I choose healing energy in the form of laughter, love, peace, and silence.

By Pamela Beebe

I receive regular updates from my sister about a family member who is quite ill and in and out of the hospital.  December 2017 was particularly difficult as we were called to the hospital what seemed like every other day during the holidays.  When you are at the hospital on Christmas day, you really can’t tell that it’s not just another day.

It’s also a classic bitter-sweet moment.  My husband, children and I were excited for holidays, visiting family; however, we were very sad about our one hospitalized relative.  There was one day, just before New Year’s where the Doctor told us to “come to the hospital immediately”.  Adding to my worries was that I had family drive up from the Blood Reserve at night in this terrible weather (Lethbridge was at minus 50 with the wind chill) to get to the hospital.  The Townsite on the reserve is also with some challenges as they had lost power all night on December 25th to which my mother told me that it was a painful, cold night with no heat.  I told her that she should have come to Calgary to my place but she had her grandchildren and could not leave.

Adding to the complex emotions I was feeling during this time, was some anger.  I will sum it up as saying that intergenerational trauma persists.  Anyone can study the history of Blackfoot people to learn about the historical trauma but less is known about the impact on today’s families.  For starters, there were common infectious diseases rampant in residential school to which my parent’s and their generation must continue to heal from.  Then there was the abuse which my parents did not talk about.  I myself don’t like to talk about the abuse I saw and that I experienced.

However, the anger stems from that memory.  I choose to surround myself with healing energy in the form of laughter, love, peace, silence, whatever it takes to heal myself.  At the hospital over the holidays, I encountered family friends, cousins, aunts, uncles, siblings, in-laws, nieces, etc.   Although everyone is very pleasant, and the only concern is around the family member in crisis at the hospital, conversation in the hallways and cafeteria centres around our extended family.  It’s times like this when the memories come flooding back and now I can label events as “intergenerational trauma”.

The story is a little hard to tell.  For starters, I come from a place where you are told not to talk about it and you know better than to tell anyone, anything.  I choose to write my stories because some things need to change.

Right now, at the place I call home (not Calgary), addictions are common.  Co-dependency is normal.  People are in recovery (healing from past addictions).  FASD and the effects are visible.  Yet, I know better than to tell anyone about it.  The last thing we need is more Institutions that will harm our people.  Yet, I do talk about it.  I do share my story.  I choose to trust the people I work with and trust that this information will be used to help me and those I love, heal.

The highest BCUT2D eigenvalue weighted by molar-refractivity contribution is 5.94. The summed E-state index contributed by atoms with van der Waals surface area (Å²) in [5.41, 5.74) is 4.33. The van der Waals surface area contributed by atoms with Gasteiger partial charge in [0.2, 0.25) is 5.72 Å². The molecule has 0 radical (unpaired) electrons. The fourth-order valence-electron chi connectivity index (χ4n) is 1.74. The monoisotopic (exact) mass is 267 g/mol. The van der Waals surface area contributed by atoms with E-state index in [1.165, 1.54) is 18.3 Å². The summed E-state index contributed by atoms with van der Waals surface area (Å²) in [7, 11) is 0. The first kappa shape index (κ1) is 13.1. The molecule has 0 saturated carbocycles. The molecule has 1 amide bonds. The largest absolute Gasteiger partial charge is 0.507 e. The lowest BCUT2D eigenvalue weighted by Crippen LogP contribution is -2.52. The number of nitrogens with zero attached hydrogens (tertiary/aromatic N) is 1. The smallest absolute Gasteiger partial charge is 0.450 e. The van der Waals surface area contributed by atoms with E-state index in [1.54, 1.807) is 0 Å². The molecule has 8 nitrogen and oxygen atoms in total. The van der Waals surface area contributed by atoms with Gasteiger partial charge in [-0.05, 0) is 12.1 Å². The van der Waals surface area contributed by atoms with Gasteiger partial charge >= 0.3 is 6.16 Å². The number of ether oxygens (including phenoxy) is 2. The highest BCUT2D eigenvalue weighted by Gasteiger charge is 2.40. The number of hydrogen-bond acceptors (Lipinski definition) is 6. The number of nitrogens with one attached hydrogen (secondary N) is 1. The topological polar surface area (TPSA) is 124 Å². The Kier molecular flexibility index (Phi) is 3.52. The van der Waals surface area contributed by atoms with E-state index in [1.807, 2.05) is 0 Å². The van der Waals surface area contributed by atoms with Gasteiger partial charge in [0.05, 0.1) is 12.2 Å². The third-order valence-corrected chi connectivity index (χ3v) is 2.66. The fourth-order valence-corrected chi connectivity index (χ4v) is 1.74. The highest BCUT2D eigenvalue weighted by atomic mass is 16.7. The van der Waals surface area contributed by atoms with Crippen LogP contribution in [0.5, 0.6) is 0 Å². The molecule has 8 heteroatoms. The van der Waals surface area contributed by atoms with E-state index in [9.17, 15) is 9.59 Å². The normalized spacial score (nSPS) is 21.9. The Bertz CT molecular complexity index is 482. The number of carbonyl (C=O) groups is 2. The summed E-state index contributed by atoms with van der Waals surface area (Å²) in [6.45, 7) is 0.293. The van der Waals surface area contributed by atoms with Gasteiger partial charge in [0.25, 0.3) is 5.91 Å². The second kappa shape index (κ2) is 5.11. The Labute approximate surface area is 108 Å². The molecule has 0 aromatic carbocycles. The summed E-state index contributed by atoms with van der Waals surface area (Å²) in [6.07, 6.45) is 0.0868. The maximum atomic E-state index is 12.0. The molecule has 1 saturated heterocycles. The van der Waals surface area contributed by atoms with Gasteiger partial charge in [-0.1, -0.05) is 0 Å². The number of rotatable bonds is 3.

If you have time, read about harm reduction, read the stories about residential school, talk to the Elders visiting the jails, Remand Centre, the halfway houses and talk to people living in townsite or on the reserve.  When you talk to them, come without judgement and recognize your own biases.  You will not fix someone else’s problems.  What you will do is learn why some people make some decisions and why some people have different options than other people.  You will also understand when I say that intergenerational trauma persists.

So, what does any of this have to do with poverty reduction?  Well, sub-standard health care when you live on the reserve leads to increased hospital visits.  Shorter life expectancies cause longer hospital stays and more emergency room visits.  Increased illness because you live in rural Alberta and have limited access to healthcare leads to decreased productivity.  Then there are the children being raised in the households that I described.  I would rather that our children are raised in Healthy, Happy homes, free from the effects of trauma.

 

Pamela Beebe is an Indigenous Strategist at Vibrant Communities Calgary. Please feel free to leave a comment below.

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Showing 5 comments
  • Franco Savoia
    Reply

    Thank you Pam for your courage in sharing your story. I learn from your everyday.

  • BarbB
    Reply

    Pamela, your story is sooo true! Thank you for sharing your Truth 🙂

  • DDenise DeNeve
    Reply

    You are a very wise, courageous woman Pam. Thank you for sharing.

  • Debbie Posey
    Reply

    Thank you so much for sharing this personal perspective. We need to hear more about how people are still affected and coping with inter generational trauma. I appreciate your courage and insight.

  • SusSa Susan Wood
    Reply

    Thank you, Pam. When I encounter you, the words “strong” “capable” “happy” “caring” “busy” “loving” & “forgiving” come to my mind. I’m sure that putting your story of intergenerational trauma in front of the general public is a hard, but perhaps a necessary thing, to do. So, to my list of words above, I’ll add “courageous”.

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